Rhenus’ land-based innovations don’t stop at the end of the road. The company is pioneering sustainable warehouse operations—notably at its sleek new distribution center in Tilburg, the Netherlands. Known as the Tube, the 430,000 square foot building is solar powered, heated without gas or oil, daylight optimized and fitted with LED dimmable lighting. The building features triple-glazed windows, rainwater recycling and even biodiverse landscaping.
In other warehouses around the world, Rhenus is using electric forklifts and autonomous mobile robots, combined with optimal charging that extends the lifetime of batteries by up to three years. Yet another initiative is developing building materials that can be recycled when a warehouse is no longer useful.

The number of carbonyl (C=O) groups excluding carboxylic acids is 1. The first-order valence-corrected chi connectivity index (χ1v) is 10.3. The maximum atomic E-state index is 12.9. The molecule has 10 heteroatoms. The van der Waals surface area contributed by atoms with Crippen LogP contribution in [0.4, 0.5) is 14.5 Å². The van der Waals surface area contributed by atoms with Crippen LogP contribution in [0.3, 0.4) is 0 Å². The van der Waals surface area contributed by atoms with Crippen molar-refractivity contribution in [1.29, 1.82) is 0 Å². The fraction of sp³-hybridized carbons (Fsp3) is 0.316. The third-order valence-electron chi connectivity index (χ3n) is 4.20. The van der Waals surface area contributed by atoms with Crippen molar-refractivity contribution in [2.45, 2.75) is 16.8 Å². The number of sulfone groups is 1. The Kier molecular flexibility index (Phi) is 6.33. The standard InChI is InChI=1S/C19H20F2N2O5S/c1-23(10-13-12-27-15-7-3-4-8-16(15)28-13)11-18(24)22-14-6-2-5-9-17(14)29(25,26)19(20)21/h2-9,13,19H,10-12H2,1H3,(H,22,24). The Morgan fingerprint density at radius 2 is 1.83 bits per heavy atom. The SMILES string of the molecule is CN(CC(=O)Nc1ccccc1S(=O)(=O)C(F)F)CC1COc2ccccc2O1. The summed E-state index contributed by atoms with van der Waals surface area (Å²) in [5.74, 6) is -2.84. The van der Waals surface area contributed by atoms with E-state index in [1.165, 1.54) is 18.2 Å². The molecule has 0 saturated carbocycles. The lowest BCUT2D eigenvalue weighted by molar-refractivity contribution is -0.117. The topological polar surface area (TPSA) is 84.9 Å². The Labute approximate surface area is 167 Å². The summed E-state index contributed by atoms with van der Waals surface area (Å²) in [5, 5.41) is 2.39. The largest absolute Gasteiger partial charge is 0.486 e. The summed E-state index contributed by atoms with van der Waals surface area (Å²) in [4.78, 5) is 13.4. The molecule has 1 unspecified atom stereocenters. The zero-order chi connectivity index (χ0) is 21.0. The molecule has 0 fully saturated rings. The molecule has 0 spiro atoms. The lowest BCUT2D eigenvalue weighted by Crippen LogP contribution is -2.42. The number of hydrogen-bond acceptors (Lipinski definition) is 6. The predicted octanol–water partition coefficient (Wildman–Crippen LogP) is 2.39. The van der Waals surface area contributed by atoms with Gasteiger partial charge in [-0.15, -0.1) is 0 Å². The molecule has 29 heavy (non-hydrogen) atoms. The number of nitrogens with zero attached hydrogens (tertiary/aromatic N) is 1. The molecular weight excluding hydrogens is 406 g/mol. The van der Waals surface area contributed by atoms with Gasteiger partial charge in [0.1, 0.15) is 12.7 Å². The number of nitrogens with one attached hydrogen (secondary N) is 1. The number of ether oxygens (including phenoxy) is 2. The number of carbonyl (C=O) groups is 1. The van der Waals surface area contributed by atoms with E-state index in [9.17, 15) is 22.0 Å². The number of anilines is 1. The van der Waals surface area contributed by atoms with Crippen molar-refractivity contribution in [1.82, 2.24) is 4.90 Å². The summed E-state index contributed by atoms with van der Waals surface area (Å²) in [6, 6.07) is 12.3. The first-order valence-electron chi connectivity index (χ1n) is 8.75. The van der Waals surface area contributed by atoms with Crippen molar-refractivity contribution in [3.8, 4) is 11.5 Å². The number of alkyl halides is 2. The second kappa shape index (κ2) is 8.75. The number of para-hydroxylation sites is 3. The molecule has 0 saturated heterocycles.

Across the sea
Obert notes that ships take far longer to develop than trucks—often decades—so change can be slow. That said, Rhenus Maritime Services developed and commissioned five Hanse Eco Short Sea Coaster ships; the first of the 295-foot-long ships was delivered in January 2022. The sleek boats are powered by hybrid engines that use 20% less fuel than equivalent diesel-only ships. Designed for routes in the Baltic, North and Black Seas, they also feature catalytic converters and exhaust after-treatment. “I think sustainable fuels are going to play a big role in shipping going forward,” says Obert. “But they are not emission free. So, we need to just be clear on that. The critical question will be how sustainable it really is.”
Portside, the company is already using electric-mobility vehicles. It also runs an eco-efficient cargo crane at the Maasvlatke deep-water terminal in Rotterdam. Aside from reducing carbon emissions, the crane lowered both operating costs and noise at the terminal.